Dr. Steve Manteaw

A policy analyst with the Integrated Social Development Centre (ISODEC) Dr. Steve Manteaw has urged government to redesign the sinking fund to sponsor its ambitious free Senior High School policy.

The outgone Mahama government in 2015 created the sinking fund to help defray the country’s huge accumulated debt.
The former Minister of Finance, Seth Terkper said last year that the fund has a balance of USD300 million.

But speaking Wednesday at the Starr Summit dubbed; A National Dialogue on Sustainable Funding of Government’s Free Senior High School Policy: Opportunities and Challenges of Relying on Petroleum Revenues, Dr. Manteaw urged government to use the sinking fund to finance the free SHS policy.

The government, according to him, had set itself on a bold adventure; that is the implementation of its electioneering promise of free SHS and that sustainability should guide its search for a financing solution.
According to the finance Minister, Ken Ofori Atta the free SHS policy scheduled to take off September 2017 would be funded from the Annual Budget Funding Amount (ABFA).

Presenting the government’s maiden budget statement on March 2, 2017, Mr. Ofori-Atta projected that the implementation of the policy for the 2017/2018 academic year would cost the country GHc400million.
The Senior Minister, Yaw Osafo Marfo in February stirred controversy following his disclosure that government intends to use the Heritage Fund as a source of funding for the implementation of the policy.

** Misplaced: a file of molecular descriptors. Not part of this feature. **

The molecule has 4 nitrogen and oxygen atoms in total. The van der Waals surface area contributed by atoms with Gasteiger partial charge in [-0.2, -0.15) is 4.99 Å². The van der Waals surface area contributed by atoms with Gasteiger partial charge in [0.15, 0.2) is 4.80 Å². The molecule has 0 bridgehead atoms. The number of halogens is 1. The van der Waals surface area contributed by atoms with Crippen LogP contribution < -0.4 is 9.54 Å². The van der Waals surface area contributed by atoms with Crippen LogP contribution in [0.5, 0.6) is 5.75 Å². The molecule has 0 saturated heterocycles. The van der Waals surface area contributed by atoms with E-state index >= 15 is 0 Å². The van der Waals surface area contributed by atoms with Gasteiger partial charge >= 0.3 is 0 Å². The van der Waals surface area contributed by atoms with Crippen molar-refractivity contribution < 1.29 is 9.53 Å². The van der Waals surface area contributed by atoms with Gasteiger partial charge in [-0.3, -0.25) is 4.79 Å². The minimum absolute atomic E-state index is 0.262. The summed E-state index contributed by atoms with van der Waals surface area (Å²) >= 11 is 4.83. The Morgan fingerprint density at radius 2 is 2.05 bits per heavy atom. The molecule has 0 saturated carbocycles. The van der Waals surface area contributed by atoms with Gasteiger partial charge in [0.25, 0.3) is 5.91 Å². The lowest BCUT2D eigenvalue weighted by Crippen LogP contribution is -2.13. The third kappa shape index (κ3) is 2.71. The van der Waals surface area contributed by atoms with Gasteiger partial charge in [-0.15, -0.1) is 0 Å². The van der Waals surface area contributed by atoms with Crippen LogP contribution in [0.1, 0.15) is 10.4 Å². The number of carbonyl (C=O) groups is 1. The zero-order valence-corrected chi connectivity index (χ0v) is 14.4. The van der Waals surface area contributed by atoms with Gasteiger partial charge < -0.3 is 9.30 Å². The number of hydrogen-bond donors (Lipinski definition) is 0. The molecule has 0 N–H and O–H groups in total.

A proposal Dr. Manteaw strongly kicked against in various interviews and reiterated his stance during his presentation at the Starr Summit on the topic; Funding Free SHS: What options do the petroleum sector offer?
He said even though it is “not out of place to require that the petroleum resources of this country, which is a common heritage, be used to contribute to educating its future generations” touching the Heritage Fund is gravely out of place.

“Government’s decision to leave the heritage fund alone is welcomed,” he said adding that “though the current rate of return on the heritage fund is low, it does not warrant dissipating it – rather, we should be looking for better ways of investing it to guarantee better yield.”

“The 70 percent ABFA provides a bigger scope for financing free SHS. We could devote a bigger percentage of ABFA to education financing and narrow the other spending areas for greater effect; mining also has capacity to contribute; and we must redirect CSIR spending to prioritise contribution to education, he added.

Source: Starrfmonline